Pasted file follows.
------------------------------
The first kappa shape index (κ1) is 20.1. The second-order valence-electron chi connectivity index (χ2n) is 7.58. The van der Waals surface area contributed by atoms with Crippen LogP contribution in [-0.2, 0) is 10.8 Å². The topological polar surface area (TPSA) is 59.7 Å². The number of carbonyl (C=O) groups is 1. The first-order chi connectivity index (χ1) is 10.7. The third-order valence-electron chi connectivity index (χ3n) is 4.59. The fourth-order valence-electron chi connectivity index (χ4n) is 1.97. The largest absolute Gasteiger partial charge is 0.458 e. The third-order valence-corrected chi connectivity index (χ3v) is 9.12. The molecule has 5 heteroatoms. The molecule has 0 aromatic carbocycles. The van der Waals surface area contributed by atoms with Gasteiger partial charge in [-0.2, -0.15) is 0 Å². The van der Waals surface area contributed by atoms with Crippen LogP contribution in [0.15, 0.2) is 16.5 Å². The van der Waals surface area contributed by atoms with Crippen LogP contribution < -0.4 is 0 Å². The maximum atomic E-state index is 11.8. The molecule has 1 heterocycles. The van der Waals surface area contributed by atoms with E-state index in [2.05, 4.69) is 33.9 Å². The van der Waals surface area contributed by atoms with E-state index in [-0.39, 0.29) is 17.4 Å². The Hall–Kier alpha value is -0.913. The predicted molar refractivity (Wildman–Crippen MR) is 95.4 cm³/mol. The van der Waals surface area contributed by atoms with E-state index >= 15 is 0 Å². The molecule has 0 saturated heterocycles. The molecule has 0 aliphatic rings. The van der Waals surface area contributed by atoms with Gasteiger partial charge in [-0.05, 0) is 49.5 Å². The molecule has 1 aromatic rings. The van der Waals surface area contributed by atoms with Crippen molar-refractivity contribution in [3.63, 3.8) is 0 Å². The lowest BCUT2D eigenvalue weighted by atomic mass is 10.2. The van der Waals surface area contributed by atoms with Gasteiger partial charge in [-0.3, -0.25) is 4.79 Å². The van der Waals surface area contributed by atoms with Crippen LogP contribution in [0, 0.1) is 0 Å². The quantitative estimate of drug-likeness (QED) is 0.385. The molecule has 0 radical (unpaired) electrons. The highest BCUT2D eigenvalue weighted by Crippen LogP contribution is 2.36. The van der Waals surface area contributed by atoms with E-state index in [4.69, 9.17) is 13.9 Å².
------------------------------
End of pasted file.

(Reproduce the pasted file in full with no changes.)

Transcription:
The first kappa shape index (κ1) is 20.1. The second-order valence-electron chi connectivity index (χ2n) is 7.58. The van der Waals surface area contributed by atoms with Crippen LogP contribution in [-0.2, 0) is 10.8 Å². The topological polar surface area (TPSA) is 59.7 Å². The number of carbonyl (C=O) groups is 1. The first-order chi connectivity index (χ1) is 10.7. The third-order valence-electron chi connectivity index (χ3n) is 4.59. The fourth-order valence-electron chi connectivity index (χ4n) is 1.97. The largest absolute Gasteiger partial charge is 0.458 e. The third-order valence-corrected chi connectivity index (χ3v) is 9.12. The molecule has 5 heteroatoms. The molecule has 0 aromatic carbocycles. The van der Waals surface area contributed by atoms with Gasteiger partial charge in [-0.2, -0.15) is 0 Å². The van der Waals surface area contributed by atoms with Crippen LogP contribution in [0.15, 0.2) is 16.5 Å². The van der Waals surface area contributed by atoms with Crippen LogP contribution < -0.4 is 0 Å². The maximum atomic E-state index is 11.8. The molecule has 1 heterocycles. The van der Waals surface area contributed by atoms with E-state index in [2.05, 4.69) is 33.9 Å². The van der Waals surface area contributed by atoms with E-state index in [-0.39, 0.29) is 17.4 Å². The Hall–Kier alpha value is -0.913. The predicted molar refractivity (Wildman–Crippen MR) is 95.4 cm³/mol. The van der Waals surface area contributed by atoms with E-state index >= 15 is 0 Å². The molecule has 0 saturated heterocycles. The molecule has 0 aliphatic rings. The van der Waals surface area contributed by atoms with Gasteiger partial charge in [-0.05, 0) is 49.5 Å². The molecule has 1 aromatic rings. The van der Waals surface area contributed by atoms with Crippen molar-refractivity contribution in [3.63, 3.8) is 0 Å². The lowest BCUT2D eigenvalue weighted by atomic mass is 10.2. The van der Waals surface area contributed by atoms with Gasteiger partial charge in [-0.3, -0.25) is 4.79 Å². The van der Waals surface area contributed by atoms with Crippen LogP contribution in [0, 0.1) is 0 Å². The quantitative estimate of drug-likeness (QED) is 0.385. The molecule has 0 radical (unpaired) electrons. The highest BCUT2D eigenvalue weighted by Crippen LogP contribution is 2.36. The van der Waals surface area contributed by atoms with E-state index in [4.69, 9.17) is 13.9 Å².